By John Kiff
One of the earliest take aways from the global financial crisis was the importance of access to information for effectively functioning financial markets. And, in that regard, credit ratings can serve an incredibly useful role in global and domestic financial markets—in theory.
In practice, credit ratings have inadvertently contributed to financial instability—in financial markets during the recent global crisis and more recently with regard to sovereign debt. To be fair, the problem does not lie entirely with the ratings themselves, but with overreliance on ratings by both borrowers and creditors.
In one of the background papers for the Fall 2010 Global Financial Stability Report that I prepared with IMF colleagues, we recommend that regulators should reduce their reliance on credit ratings. Markets need to end their addiction to credit ratings.
Credit ratings should be seen as one of several tools to measure credit risk, and not as the sole and dominant one. Instead, credit ratings, which measure the relative risk that an entity such as a government or a company will fail to meet its financial commitments, have become hardwired into various rules, regulations and triggers. Central banks often use ratings in their collateral acceptability rules. The Basel II standardized approach to determining bank capital requirements relies heavily on ratings. And, many institutional investors—pension funds, insurance companies, retirement funds, and the like—have rules that trigger the sale of securities when they are downgraded below certain levels.
Yet, when investors, regulators and borrowers rely on credit ratings too mechanically, changes in ratings, particularly abrupt downgrades, can lead to deleterious selloffs of securities. Not only does this create the potential for broader spillovers, but the resulting declines in the prices of securities trigger further sell-offs. In other words, those notorious domino effects!
Actions by ratings agencies to “smooth out” or make changes in ratings less abrupt—for example, through a warnings ahead of a possible downgrade—may be intended to minimize disruptions. However, they we find that much of the market reaction occurs when these warnings are released rather than when the actual rating changes.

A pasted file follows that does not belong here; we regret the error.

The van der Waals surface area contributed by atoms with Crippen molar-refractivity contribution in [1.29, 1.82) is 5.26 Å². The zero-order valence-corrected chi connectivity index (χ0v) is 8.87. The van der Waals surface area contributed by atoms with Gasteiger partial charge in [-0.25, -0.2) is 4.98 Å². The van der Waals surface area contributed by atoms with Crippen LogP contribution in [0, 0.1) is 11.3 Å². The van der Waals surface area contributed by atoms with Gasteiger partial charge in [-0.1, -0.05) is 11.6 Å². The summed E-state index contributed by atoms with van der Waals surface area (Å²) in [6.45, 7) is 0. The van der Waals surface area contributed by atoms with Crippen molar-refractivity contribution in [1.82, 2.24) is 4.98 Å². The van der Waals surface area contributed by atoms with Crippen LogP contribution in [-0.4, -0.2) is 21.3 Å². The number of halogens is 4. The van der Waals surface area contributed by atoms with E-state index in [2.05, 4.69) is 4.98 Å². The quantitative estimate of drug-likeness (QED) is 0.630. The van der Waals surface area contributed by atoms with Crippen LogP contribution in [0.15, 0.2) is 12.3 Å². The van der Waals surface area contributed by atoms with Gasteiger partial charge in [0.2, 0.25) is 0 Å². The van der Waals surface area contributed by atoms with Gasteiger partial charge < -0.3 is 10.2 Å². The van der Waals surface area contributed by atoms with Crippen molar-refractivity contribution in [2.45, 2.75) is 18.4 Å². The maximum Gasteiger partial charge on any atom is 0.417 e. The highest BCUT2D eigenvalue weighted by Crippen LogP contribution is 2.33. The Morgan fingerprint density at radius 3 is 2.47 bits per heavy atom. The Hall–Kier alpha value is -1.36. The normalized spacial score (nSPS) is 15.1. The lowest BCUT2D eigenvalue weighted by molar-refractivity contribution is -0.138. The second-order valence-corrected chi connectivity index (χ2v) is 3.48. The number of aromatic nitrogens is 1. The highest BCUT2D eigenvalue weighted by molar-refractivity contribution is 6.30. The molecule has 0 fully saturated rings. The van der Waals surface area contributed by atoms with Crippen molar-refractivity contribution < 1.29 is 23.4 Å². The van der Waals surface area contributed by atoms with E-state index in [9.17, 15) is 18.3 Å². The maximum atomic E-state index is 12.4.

And, as events of the past year or so have highlighted, sovereign ratings could have taken better account of debt composition and contingent liabilities. However, in some cases—Greece for example—the rating agencies did not have access to all the information they needed. In that regard, the IMF encourages countries to prepare and make publicly available a fiscal risk statement.
Still, the real solution lies in reducing the reliance on credit ratings as much as possible. This should start with removing the mechanistic use of ratings in rules and regulations, which some countries are already beginning to do. Investors must be weaned off credit ratings too. Policymakers should persuade the larger ones, at least, to perform their own risk assessments as part of deciding what to buy or sell.
Realistically, of course, not all investors have the same ‘in house’ capacity for risk assessment. Smaller and less sophisticated institutions will have to continue to rely heavily on third-party ratings. So, the process of reducing reliance on ratings should differentiate according to the size and sophistication of institutions, and the instruments being rated. Also, agencies—the main ones being Standard & Poor’s, Moody’s, and Fitch—whose ratings continue to play key regulatory roles (as in the Basel II standardized approach) should be subjected to increased oversight. (Both of these approaches were included in the recently signed U.S. financial sector reform legislation.)
Beyond this, our paper recommends that policymakers should also continue to push rating agencies to improve their procedures, including those related to transparency and governance. This will provide more assurance to those that use ratings that they are fairly constructed. Credit rating agencies aggregate information about the credit quality of various types of borrowers and their financial obligations. The ratings they issue allow many of those borrowers to access global and domestic markets they would not otherwise have, enabling them to attract investment funds. As a result, ratings add liquidity to markets that would otherwise be highly illiquid.
Wringing out the volatility, without drying up the liquidity, is the goal of any effort to reform the credit ratings agencies that issue them.